Spring, Klein health care providers adapt as state gradually reopens

Spring Smiles Dental Group and Orthodontics, located on FM 2920 in Spring, is now operating at 25% capacity and offering normal dental services. (Courtesy Spring Smiles Dental Group and Orthodontics)
Spring Smiles Dental Group and Orthodontics, located on FM 2920 in Spring, is now operating at 25% capacity and offering normal dental services. (Courtesy Spring Smiles Dental Group and Orthodontics)

Spring Smiles Dental Group and Orthodontics, located on FM 2920 in Spring, is now operating at 25% capacity and offering normal dental services. (Courtesy Spring Smiles Dental Group and Orthodontics)

With Phase II of Gov. Greg Abbott’s plan to gradually reopen the state reaching its first week of implementation, Spring-Klein-area health care providers continue to adapt as they get back to business.

According to Daniel Krenz of S
pring Smiles Dental Group and Orthodontics, at the onset of the pandemic in late March, the clinic was required to scale back its services and staff to accommodate only emergency cases.

Starting two weeks ago, however, Krenz said the clinic, located on FM 2920, has been able to resume normal services while operating at 25% capacity in accordance with Abbott’s phased reopening plan.

“We are open for cleanings and checkups and things like that, just at a limited capacity rule, so we're much less busy than we're used to,” Krenz said. “We're just trying to figure out how to operate differently because it's just a whole different realm now.”

Krenz said the clinic has had to implement new standards to reduce the risk of exposure to COVID-19 for staff and patients. Beyond adding disposable gowns and face shields to the staff dress code, the clinic now encourages social distancing by asking patients to wait in their vehicles until the time of their appointment, which reduces the number of chairs in the waiting room. The clinic is also encouraging patients to wear masks in the office.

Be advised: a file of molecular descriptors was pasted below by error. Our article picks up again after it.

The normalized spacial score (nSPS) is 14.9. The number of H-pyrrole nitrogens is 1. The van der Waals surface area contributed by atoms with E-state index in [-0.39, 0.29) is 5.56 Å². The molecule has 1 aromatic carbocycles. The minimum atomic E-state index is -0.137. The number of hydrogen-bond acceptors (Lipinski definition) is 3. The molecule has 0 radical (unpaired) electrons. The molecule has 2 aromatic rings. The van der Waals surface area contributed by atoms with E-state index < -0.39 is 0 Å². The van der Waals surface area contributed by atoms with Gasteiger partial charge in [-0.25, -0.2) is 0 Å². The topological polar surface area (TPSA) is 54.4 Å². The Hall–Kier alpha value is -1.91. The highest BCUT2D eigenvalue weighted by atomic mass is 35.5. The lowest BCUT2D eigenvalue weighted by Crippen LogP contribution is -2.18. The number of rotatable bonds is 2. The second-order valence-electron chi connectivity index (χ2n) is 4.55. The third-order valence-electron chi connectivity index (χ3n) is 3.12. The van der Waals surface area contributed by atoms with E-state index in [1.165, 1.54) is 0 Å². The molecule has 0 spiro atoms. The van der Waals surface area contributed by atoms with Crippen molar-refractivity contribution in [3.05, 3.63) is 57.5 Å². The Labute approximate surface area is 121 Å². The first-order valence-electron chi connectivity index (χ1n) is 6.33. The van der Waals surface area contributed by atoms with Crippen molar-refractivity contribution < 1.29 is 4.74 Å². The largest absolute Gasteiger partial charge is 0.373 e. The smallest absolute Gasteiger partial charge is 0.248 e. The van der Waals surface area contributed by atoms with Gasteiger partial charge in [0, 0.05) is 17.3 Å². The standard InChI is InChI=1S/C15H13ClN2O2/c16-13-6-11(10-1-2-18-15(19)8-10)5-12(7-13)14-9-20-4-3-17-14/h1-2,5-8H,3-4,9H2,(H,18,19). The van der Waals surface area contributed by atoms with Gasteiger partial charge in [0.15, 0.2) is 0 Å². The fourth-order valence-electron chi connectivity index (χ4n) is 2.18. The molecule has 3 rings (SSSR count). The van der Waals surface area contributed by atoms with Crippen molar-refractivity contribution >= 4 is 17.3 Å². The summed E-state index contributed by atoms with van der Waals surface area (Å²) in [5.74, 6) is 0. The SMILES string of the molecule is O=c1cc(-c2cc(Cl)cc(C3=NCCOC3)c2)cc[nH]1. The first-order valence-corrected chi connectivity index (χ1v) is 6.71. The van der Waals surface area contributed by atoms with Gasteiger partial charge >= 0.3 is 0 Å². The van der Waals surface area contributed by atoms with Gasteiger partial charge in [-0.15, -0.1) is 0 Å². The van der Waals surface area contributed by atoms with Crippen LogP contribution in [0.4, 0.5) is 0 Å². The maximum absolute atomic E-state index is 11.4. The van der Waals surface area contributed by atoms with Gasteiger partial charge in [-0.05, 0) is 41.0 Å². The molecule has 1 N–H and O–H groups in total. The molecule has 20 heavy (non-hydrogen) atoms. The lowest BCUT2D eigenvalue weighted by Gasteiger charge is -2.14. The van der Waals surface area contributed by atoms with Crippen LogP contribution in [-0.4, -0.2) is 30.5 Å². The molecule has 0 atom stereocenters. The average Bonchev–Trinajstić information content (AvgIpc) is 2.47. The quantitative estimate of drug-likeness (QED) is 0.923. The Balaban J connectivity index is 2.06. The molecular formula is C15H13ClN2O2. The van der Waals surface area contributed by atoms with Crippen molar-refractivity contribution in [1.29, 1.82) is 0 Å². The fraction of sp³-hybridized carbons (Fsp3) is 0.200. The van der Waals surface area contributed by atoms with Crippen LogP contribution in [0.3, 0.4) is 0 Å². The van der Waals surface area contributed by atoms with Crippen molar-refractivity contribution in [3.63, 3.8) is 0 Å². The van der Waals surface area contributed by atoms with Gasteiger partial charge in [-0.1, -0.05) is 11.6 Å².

“We've always been on top of hand-washing and sanitation, of course, but it's put an uptick on everything that we're doing in that regard,” Krenz said.

Even though the clinic is taking in fewer patients than it was prior to the pandemic, Krenz said he still urges patients to utilize dental clinics that are open for business.

“I definitely encourage anybody that has a dental emergency to go to the dentist and not to emergency rooms so that they're not taking up space in an emergency room for something that they aren’t really equipped to handle anyway," he said.

Similarly, Mohamad Syed, head optician at Louetta Family Vision Care in Spring, said the optometry office was prompted to reopen early May as a result of reduced income following a monthlong closure.

“To be honest, it was a matter of only having so much financial stability at the time to provide for the employees and the business,” Syed said.

Syed said the center is now working to safely accommodate patients and staff by requiring those in the office to wear face coverings, maintaining social distance and accepting clients by appointment only.

“Most of our patients have been very understanding, and they've been pretty eager to come in and get their vision taken care of," he said.

Pediatric centers, such as the Pediatric & Adolescent Clinic located at 5834 Louetta Road, Spring, have also implemented social distancing guidelines to reduce risk of exposure to COVID-19 for patients and staff. According to the PAC Medical Assistant Mireya Trejo, patients and staff at Pediatric & Adolescent Clinic are asked to wear face masks and to maintain social distance by staying in their cars until it is time for their appointment.

Trejo said the clinic now also offers telemedicine services to accommodate patients who may be hesitant to visit the center in person, despite the health precautions that have been put in place.

“If they don't have to come in, they try to prevent coming in if it's not needed,” Trejo said. “Even if they're needing a well visit, they'd just prefer to wait it out.”



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